2. M. B. Johnston, D. Whittaker, A. Corchia, A. G. Davies, and E. Linfield, “Simulation of terahertz generation at semiconductor surfaces,” Phys. Rev. B **65**, 165301 (2002). [CrossRef]

4. P. Gu, M. Tani, S. Kono, K. Sakai, and X. C. Zhang, “Study of terahertz radiation from InAs and InSb,” J. Appl. Phys. **91**, 5533–5537 (2002). [CrossRef]

*E*-field and diffusion generated currents can be estimated to be ∼

*r*

^{2}/

*λ*

^{2}, where

*r*is a typical length scale for the diffusion and

*λ*is the Debye length. The importance of the

*E*-field current is dependent on how the Debye length compares with the diffusion distance, in the LPD case

*λ*≫

*r*, and diffusion predominates. By comparing the simulation results of the lateral and classical PD emitters we conclude that the current generated from the E-field is negligible and would not be enough to create measurable THz radiation, this explains why the structures depicted in Fig. 2 do not produce measurable THz radiation.

## 3. Discussion and simulations of dipole radiation

*∂n*, therefore the total current due to diffusion will be the definite integral ∫ (

_{e}/∂x*∂n*)

_{e}/∂x*dx*from a large negative to positive value. As long as the initial concentration starts from zero and ends to zero this integral will be equal to zero. Furthermore, in diffusion an electron has an equal probability of diffusing in any direction, so the net current due to diffusion must be equal to zero for a large number of electrons.

*y*where the THz emission is measured experimentally. In Fig. 4(b) there is a metallic layer (gold) with a refractive index estimated from [17]. It can be seen that the radiation from the dipole under the metal is completely suppressed; only the dipole in the free area is radiating and of course this gives THz emission in the

*y*-direction of the receiver and the mechanism is depicted in Fig. 4(c). The suppression of radiation happens due to the long wavelength of the THz radiation in relation to the distance between the dipole and metal. The radiation that is reflected by the surface of the metal acquires a

*π*-phase shift in relation to the non-reflected radiation [18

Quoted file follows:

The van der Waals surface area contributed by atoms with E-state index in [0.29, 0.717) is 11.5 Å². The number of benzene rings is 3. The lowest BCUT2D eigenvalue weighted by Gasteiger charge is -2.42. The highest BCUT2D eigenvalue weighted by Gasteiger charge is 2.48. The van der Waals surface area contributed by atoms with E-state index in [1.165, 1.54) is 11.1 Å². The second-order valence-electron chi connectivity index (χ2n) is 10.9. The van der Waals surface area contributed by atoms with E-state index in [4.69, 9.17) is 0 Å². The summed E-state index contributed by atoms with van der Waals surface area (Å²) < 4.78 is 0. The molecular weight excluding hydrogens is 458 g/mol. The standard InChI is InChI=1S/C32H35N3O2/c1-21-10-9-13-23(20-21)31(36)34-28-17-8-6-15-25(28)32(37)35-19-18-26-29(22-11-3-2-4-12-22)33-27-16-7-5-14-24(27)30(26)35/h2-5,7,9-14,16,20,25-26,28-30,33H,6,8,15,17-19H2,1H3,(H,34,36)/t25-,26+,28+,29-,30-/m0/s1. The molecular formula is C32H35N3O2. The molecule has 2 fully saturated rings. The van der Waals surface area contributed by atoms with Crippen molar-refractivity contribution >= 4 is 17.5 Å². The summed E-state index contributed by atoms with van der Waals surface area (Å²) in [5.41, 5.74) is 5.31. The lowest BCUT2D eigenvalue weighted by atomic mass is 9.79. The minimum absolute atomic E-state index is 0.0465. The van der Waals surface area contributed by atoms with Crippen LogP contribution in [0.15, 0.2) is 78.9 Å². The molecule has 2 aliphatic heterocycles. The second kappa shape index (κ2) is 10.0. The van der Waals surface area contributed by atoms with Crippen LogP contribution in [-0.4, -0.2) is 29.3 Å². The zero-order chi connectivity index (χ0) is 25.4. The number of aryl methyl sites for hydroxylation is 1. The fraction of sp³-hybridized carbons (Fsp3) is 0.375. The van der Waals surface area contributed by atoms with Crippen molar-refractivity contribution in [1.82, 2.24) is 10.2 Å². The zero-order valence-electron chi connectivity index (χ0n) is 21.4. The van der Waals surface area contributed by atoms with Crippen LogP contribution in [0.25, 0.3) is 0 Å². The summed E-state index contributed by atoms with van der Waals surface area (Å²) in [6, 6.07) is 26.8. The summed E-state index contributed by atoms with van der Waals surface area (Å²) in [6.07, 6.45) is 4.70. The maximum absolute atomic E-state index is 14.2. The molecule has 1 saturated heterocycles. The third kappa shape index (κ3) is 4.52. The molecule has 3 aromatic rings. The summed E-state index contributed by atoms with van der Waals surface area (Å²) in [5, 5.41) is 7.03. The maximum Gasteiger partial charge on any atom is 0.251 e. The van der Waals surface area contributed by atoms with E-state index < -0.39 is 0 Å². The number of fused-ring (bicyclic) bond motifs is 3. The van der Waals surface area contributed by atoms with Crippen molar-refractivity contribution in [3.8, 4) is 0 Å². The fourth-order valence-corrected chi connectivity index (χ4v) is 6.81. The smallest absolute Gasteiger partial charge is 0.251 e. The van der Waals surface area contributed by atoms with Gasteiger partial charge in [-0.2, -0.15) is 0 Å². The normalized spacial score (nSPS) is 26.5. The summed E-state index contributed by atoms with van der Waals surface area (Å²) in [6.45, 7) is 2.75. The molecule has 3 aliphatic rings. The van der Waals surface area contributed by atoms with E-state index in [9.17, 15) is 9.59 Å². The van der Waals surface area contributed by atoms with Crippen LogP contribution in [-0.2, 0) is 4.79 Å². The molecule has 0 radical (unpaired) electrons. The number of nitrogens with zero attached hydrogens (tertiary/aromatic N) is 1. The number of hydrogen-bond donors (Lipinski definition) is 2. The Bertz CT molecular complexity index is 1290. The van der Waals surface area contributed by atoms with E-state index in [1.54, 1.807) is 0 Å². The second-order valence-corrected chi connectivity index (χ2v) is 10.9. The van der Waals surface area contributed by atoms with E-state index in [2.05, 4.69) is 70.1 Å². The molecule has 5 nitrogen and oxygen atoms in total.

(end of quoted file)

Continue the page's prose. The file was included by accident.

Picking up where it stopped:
18. T. Doi, K. Toyoda, and Y. Tanimura, “Effects of phase changes on reflection and their wavelength dependence in optical profilometry,” Appl. Opt. **36**, 7157–7161 (1997). [CrossRef]

19. H. Yasuda and I. Hosako, “Measurement of terahertz refractive index of metal with terahertz time-domain spectroscopy,” Jpn. J. Appl. Phys. **47**, 1632–1634 (2008). [CrossRef]

*y*direction [11

11. K. Drexhage, “Influence of a dielectric interface on fluorescence decay time,” J. Luminol. **1**, 693–701 (1970). [CrossRef]

*x*-direction and the THz wave is generated in the

*y*-direction, as shown in Fig. 1(a). An expression for the radiated electric field from an oscillating dipole under the surface is:

*r*

_{0}is the distance of the dipole from the edge of the metal sheet and

*y*

_{0}is the distance in the vertical direction and

*k*is the wavenumber. Φ is the Fresnel integral defined by

*x*is positive and the positive sign when

*x*is negative. The derivation is done in free space which underestimates the amount of suppression and a perfect metal has been assumed.

*y*direction as a function of the position of the dipole. As expected, when under the metal there is suppression, whereas when the dipole is out of the metallic region it emits. The amount of suppression depends on how close the dipole is to the metal and the oscillation frequency. Here the dipole separation from the metal is set at 1